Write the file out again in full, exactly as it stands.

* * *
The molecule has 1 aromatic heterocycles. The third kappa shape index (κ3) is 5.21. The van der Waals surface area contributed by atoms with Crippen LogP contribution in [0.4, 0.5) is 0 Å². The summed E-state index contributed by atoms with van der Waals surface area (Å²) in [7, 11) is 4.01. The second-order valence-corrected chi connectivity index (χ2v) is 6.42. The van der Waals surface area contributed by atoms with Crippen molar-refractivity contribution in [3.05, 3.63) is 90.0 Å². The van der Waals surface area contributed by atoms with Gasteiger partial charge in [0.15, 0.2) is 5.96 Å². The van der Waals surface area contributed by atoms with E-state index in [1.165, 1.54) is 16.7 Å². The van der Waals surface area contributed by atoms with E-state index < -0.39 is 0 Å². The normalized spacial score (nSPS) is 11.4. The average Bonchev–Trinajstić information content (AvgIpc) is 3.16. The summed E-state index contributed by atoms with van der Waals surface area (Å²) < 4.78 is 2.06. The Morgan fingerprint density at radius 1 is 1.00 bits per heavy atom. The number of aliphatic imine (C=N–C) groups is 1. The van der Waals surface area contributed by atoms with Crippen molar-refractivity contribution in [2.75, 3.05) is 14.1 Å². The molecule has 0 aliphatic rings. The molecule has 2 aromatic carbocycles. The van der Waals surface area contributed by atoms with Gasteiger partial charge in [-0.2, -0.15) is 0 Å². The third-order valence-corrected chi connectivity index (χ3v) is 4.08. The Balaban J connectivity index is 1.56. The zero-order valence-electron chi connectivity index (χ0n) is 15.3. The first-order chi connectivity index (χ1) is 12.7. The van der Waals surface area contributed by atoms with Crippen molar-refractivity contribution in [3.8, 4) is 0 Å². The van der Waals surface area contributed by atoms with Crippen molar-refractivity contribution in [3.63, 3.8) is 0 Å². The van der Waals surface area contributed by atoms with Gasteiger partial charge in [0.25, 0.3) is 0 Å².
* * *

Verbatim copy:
The molecule has 1 aromatic heterocycles. The third kappa shape index (κ3) is 5.21. The van der Waals surface area contributed by atoms with Crippen LogP contribution in [0.4, 0.5) is 0 Å². The summed E-state index contributed by atoms with van der Waals surface area (Å²) in [7, 11) is 4.01. The second-order valence-corrected chi connectivity index (χ2v) is 6.42. The van der Waals surface area contributed by atoms with Crippen molar-refractivity contribution in [3.05, 3.63) is 90.0 Å². The van der Waals surface area contributed by atoms with Gasteiger partial charge in [0.15, 0.2) is 5.96 Å². The van der Waals surface area contributed by atoms with E-state index in [1.165, 1.54) is 16.7 Å². The van der Waals surface area contributed by atoms with E-state index < -0.39 is 0 Å². The normalized spacial score (nSPS) is 11.4. The average Bonchev–Trinajstić information content (AvgIpc) is 3.16. The summed E-state index contributed by atoms with van der Waals surface area (Å²) < 4.78 is 2.06. The Morgan fingerprint density at radius 1 is 1.00 bits per heavy atom. The number of aliphatic imine (C=N–C) groups is 1. The van der Waals surface area contributed by atoms with Crippen molar-refractivity contribution in [2.75, 3.05) is 14.1 Å². The molecule has 0 aliphatic rings. The molecule has 2 aromatic carbocycles. The van der Waals surface area contributed by atoms with Gasteiger partial charge in [-0.2, -0.15) is 0 Å². The third-order valence-corrected chi connectivity index (χ3v) is 4.08. The Balaban J connectivity index is 1.56. The zero-order valence-electron chi connectivity index (χ0n) is 15.3. The first-order chi connectivity index (χ1) is 12.7. The van der Waals surface area contributed by atoms with Crippen molar-refractivity contribution in [3.8, 4) is 0 Å². The van der Waals surface area contributed by atoms with Crippen molar-refractivity contribution in [3.63, 3.8) is 0 Å². The van der Waals surface area contributed by atoms with Gasteiger partial charge in [0.25, 0.3) is 0 Å².